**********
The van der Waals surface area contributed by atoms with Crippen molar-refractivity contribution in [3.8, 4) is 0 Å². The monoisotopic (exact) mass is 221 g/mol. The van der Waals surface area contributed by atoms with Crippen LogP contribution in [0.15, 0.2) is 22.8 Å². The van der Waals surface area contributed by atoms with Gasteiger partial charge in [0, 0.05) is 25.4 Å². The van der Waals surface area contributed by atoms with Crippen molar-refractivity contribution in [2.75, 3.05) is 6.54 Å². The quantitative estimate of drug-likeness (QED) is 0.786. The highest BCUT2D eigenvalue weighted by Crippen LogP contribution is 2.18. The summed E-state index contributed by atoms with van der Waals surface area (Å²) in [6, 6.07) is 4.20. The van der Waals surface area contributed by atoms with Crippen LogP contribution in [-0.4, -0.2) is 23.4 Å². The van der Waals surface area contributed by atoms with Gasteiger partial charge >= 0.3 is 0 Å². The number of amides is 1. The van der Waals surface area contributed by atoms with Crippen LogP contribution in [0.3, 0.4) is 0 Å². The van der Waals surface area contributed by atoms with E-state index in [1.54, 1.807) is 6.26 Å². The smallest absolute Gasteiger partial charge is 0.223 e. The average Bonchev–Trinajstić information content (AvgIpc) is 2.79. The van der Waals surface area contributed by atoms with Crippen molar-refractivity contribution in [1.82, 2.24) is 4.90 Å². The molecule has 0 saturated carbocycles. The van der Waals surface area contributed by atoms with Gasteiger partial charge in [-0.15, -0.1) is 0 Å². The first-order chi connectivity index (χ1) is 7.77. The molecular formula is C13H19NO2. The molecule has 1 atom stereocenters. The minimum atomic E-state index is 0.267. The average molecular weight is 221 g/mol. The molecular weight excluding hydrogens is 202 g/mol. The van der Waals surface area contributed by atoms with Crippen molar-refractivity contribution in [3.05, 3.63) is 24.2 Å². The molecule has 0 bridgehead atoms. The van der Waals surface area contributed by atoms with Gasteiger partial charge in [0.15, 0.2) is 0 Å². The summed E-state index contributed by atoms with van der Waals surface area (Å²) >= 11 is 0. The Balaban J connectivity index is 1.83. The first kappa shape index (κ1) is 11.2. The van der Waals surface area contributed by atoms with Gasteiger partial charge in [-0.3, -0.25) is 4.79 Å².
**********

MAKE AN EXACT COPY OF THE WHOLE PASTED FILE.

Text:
The van der Waals surface area contributed by atoms with Crippen molar-refractivity contribution in [3.8, 4) is 0 Å². The monoisotopic (exact) mass is 221 g/mol. The van der Waals surface area contributed by atoms with Crippen LogP contribution in [0.15, 0.2) is 22.8 Å². The van der Waals surface area contributed by atoms with Gasteiger partial charge in [0, 0.05) is 25.4 Å². The van der Waals surface area contributed by atoms with Crippen molar-refractivity contribution in [2.75, 3.05) is 6.54 Å². The quantitative estimate of drug-likeness (QED) is 0.786. The highest BCUT2D eigenvalue weighted by Crippen LogP contribution is 2.18. The summed E-state index contributed by atoms with van der Waals surface area (Å²) in [6, 6.07) is 4.20. The van der Waals surface area contributed by atoms with Crippen LogP contribution in [-0.4, -0.2) is 23.4 Å². The van der Waals surface area contributed by atoms with Gasteiger partial charge >= 0.3 is 0 Å². The number of amides is 1. The van der Waals surface area contributed by atoms with Crippen LogP contribution in [0.3, 0.4) is 0 Å². The van der Waals surface area contributed by atoms with E-state index in [1.54, 1.807) is 6.26 Å². The smallest absolute Gasteiger partial charge is 0.223 e. The average Bonchev–Trinajstić information content (AvgIpc) is 2.79. The van der Waals surface area contributed by atoms with Crippen molar-refractivity contribution in [1.82, 2.24) is 4.90 Å². The molecule has 0 saturated carbocycles. The van der Waals surface area contributed by atoms with Gasteiger partial charge in [-0.15, -0.1) is 0 Å². The first-order chi connectivity index (χ1) is 7.77. The molecular formula is C13H19NO2. The molecule has 1 atom stereocenters. The minimum atomic E-state index is 0.267. The average molecular weight is 221 g/mol. The molecular weight excluding hydrogens is 202 g/mol. The van der Waals surface area contributed by atoms with Crippen molar-refractivity contribution in [3.05, 3.63) is 24.2 Å². The molecule has 0 bridgehead atoms. The van der Waals surface area contributed by atoms with Gasteiger partial charge in [0.15, 0.2) is 0 Å². The summed E-state index contributed by atoms with van der Waals surface area (Å²) >= 11 is 0. The Balaban J connectivity index is 1.83. The first kappa shape index (κ1) is 11.2. The van der Waals surface area contributed by atoms with Gasteiger partial charge in [-0.3, -0.25) is 4.79 Å².